Federal legislation known as the Chesapeake Bay Program Reauthorization and Improvement Act (H.R. 5509) was reported out of the U.S. House Agriculture Committee this week. Introduced by Pennsylvania Congressman Tim Holden, it starkly contrasts with much tougher legislation offered by Maryland Senator Ben Cardin. Now it goes to the full House.
Holden's legislation aims to improve water quality in the Chesapeake Bay Watershed by working with farmers to implement conservation practices, says Pennsylvania Farm Bureau President Carl Shaffer. Cardin's legislation, he contends could threaten the future of farm families "by providing the Environmental Protection Agency unbridled authority to place cost prohibitive and unnecessary regulations on all farming activities and land uses."
Chesapeake Bay Foundation officials, however, are disappointed. Doug Siglin, CBF's federal affairs director, says the legislation moves pollution reduction efforts forward by:
Directing the U.S.D.A. Secretary to provide much needed technical assistance to farmers to implement practices to reduce pollution;
Further the transparency and accountability of efforts to improve water quality in our region.
Creating a water quality trading program designed to lower the cost of reducing pollution; and
Requiring EPA and USDA to work together with the states to identify how farmers should meet their obligations to meet water quality standards.
"However, we remain concerned that, ultimately, HR 5509 does not ensure that the pollution reduction from agriculture needed to get the Bay and its tributaries cleaned up by 2025 will be made. We continue to strongly support Senator Cardin and Congressman Cummings' bills, but look forward to working with Congressman Holden and other members of the Agriculture Committee to advance the good ideas contained in H.R. 5509."
Shaffer notes that the Holden bill takes a much more constructive approach to improving water quality compared to the Cardin bill by providing incentives for farmers to implement additional environmental best management practices, which go above and beyond minimum regulatory compliance.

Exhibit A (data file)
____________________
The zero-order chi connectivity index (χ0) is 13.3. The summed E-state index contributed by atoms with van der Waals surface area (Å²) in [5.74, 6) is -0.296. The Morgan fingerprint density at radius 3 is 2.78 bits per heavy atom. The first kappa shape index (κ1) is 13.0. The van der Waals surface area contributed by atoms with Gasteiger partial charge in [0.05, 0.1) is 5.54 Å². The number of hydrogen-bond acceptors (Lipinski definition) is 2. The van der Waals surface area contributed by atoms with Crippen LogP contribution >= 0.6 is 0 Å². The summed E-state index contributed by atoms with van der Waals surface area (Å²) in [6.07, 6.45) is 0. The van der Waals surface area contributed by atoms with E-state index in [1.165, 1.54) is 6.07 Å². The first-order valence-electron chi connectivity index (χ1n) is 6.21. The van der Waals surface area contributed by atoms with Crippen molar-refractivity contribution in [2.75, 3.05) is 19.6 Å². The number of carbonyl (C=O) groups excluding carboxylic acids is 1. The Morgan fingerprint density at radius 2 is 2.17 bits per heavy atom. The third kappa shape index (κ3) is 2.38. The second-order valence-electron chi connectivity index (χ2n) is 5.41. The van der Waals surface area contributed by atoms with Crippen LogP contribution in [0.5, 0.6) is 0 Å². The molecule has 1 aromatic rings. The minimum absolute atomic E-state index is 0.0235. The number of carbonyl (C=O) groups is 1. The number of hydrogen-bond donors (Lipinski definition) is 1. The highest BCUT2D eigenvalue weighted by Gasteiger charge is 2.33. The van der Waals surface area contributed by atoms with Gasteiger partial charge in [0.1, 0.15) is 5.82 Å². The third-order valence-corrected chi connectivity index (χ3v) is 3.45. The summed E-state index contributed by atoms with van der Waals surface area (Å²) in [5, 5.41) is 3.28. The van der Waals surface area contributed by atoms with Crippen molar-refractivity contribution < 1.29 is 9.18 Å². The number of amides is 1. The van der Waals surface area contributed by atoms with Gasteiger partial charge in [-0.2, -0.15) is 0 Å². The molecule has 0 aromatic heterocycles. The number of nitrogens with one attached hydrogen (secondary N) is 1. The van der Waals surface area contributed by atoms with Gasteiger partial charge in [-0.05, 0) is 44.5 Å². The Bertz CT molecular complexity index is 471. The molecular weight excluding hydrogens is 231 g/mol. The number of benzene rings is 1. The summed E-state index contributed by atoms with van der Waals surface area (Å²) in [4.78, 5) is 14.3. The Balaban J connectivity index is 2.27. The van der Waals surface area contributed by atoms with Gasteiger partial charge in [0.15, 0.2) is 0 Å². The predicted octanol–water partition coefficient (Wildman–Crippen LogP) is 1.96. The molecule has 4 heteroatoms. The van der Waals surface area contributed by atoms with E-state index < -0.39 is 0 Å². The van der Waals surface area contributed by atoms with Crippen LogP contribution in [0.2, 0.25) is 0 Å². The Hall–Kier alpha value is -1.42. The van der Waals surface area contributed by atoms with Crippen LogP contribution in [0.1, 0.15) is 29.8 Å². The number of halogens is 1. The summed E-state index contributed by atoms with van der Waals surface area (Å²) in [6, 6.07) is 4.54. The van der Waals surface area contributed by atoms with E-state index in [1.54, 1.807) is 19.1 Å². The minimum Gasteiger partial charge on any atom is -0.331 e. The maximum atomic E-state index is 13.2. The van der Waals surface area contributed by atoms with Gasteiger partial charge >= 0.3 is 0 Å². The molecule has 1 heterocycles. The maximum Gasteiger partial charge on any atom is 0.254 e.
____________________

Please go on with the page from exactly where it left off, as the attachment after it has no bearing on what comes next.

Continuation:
"Although there are numerous contributors to water pollution in the Chesapeake Bay, the majority of stakeholders believe agriculture is the preferred land use for water quality improvement. For example, it's more cost-effective to reduce nutrient runoff by installing best management practices on farms than it is to make more costly improvements to wastewater treatment facilities. We need practical changes that still allow farmers to farm, rather than the Cardin bill which will drive farmers from their land and out of the Chesapeake Bay Watershed. That is not a good option for consumers who enjoy a reliable, local food supply and appreciate picturesque rolling hills maintained by farm families," adds Shaffer.
PFB also indicated that the Holden bill encourages the continuation of programs that are working. Recently the Susquehanna River Basin Commission issued a report that outlined significant reductions in nutrient and sediment loads in the Susquehanna River, which provides more than 50% of the Bay's fresh water, while a Baltimore Sun report says 2010 is the best year for crabbing and fishing in the Bay in nearly 30 years.
"Water quality in the Chesapeake Bay Watershed is continuing to improve and Congressman Holden's bill will further accelerate those efforts without jeopardizing the livelihood of farmers," concludes Shaffer.